How 9 simple questions can power up your teams

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Successful teams need a solid foundation
Successful teams need a solid foundation

Dr. Robyn Odegaard (aka Doc Robyn) is a nationally known speaker/consultant who is passionate about meeting people where they are and helping them advance to where they want to be. She graciously wrote this post to share with our readers.

A common mistake that group leaders can make is to put high-performing individuals together in a room and expect them to simply be a high-performing team. In reality, the more expertise you pack into a team, the more likely its members might be to struggle for success.

So, in addition to providing a clear charter and outlining roles and responsibilities, it is vital that you provide your team with an effective foundation. Forgoing a strong foundation at the beginning of a project will often cause teams to struggle with cohesion, conflict resolution, and problem solving.

Let's start with what team building is not.

Team building does not involve blindfolds, ladders, or rope courses. You don't have to toss water balloons, carry eggs on spoons, or pass oranges with your chin. And making everyone wear the same t-shirt or eat pizza in a group isn't going to make a team, either. These are activities you can do while you are team building, but they won't actually help you create a cohesive team.

Real team building encourages people to learn about one other: to find out who they are as people, and how they might develop trust.

Think about the people you trust in your life. Who are they? Why do you trust them? I would bet you know them really well. You know the kind of people they are, what their talents are; you know they will have your back.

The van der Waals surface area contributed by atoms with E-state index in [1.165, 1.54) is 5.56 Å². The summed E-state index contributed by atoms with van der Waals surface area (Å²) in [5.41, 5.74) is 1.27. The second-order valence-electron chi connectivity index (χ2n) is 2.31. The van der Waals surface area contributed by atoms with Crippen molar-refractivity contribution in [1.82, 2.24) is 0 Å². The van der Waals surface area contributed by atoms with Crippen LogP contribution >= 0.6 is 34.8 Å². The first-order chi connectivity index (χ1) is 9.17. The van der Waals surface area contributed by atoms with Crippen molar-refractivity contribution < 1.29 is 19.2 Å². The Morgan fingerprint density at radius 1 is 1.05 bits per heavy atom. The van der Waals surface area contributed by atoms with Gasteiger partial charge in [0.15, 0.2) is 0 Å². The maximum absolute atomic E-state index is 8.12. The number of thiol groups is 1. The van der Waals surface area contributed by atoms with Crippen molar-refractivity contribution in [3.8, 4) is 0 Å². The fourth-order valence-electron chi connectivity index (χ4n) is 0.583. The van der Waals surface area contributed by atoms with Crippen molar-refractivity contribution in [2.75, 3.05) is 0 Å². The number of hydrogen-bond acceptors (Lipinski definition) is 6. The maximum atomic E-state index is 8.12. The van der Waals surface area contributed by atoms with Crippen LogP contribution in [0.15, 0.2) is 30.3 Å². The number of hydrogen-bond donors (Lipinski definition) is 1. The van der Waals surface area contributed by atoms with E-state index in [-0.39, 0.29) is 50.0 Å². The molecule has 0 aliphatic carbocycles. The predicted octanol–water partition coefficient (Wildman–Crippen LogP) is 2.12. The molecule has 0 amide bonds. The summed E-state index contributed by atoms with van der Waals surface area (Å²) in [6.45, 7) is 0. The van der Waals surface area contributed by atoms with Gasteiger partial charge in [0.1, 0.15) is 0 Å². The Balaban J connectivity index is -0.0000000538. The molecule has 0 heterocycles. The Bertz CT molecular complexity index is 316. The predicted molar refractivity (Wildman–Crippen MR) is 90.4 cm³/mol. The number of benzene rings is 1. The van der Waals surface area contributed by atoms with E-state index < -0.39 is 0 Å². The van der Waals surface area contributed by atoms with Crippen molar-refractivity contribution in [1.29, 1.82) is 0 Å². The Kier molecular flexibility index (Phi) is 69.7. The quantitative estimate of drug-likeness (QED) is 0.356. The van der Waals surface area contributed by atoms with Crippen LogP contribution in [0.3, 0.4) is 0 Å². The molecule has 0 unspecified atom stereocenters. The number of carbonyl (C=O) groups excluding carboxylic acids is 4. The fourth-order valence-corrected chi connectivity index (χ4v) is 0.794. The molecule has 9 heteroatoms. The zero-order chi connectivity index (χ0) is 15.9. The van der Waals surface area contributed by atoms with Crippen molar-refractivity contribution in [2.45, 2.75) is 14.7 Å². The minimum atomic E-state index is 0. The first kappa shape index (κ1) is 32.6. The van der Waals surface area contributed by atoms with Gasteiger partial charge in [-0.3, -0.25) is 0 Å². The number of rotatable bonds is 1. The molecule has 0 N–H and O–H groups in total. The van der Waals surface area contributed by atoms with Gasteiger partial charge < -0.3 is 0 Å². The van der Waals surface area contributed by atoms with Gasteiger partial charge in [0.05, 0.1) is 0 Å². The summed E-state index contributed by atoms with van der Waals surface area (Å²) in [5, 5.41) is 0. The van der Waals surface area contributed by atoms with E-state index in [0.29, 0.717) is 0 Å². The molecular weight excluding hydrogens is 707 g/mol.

Do the people on your team believe that every teammate has their back 100% of the time? You have to create that kind of conviction within the group. True, the conversations can take place during an activity such as rock climbing. But wouldn't it be better if the point of the exercise were to build a team instead of to climb to the top of a rock and hope that team building happens along the way?

Too often, we find ourselves categorizing people unfamiliar to us by their position in the world. “He's from legal,” we say.Or, “She's marketing.” “Did you talk to PR?” Referring to someone as a position instead of as a person with a name—as someone with passions and ideas—can be dehumanizing.

If you want to create a team instead of a collection of individuals, you must make sure the people in the group learn about one another. And remember, as their leader you have to be engaged in the discussions as well. If the members in your group are unable to see you as a fellow human being with complex feelings and varied interests that add up to more than your role on the job, they may also be unable to see beyond one another's work roles.

Here are examples of conversation starters that I have used with teams. When doing this exercise with your group, share your answers first. This can help group members to feel more comfortable about sharing their answers. To give you an idea on how to respond to the statements, I have included my answers in parentheses.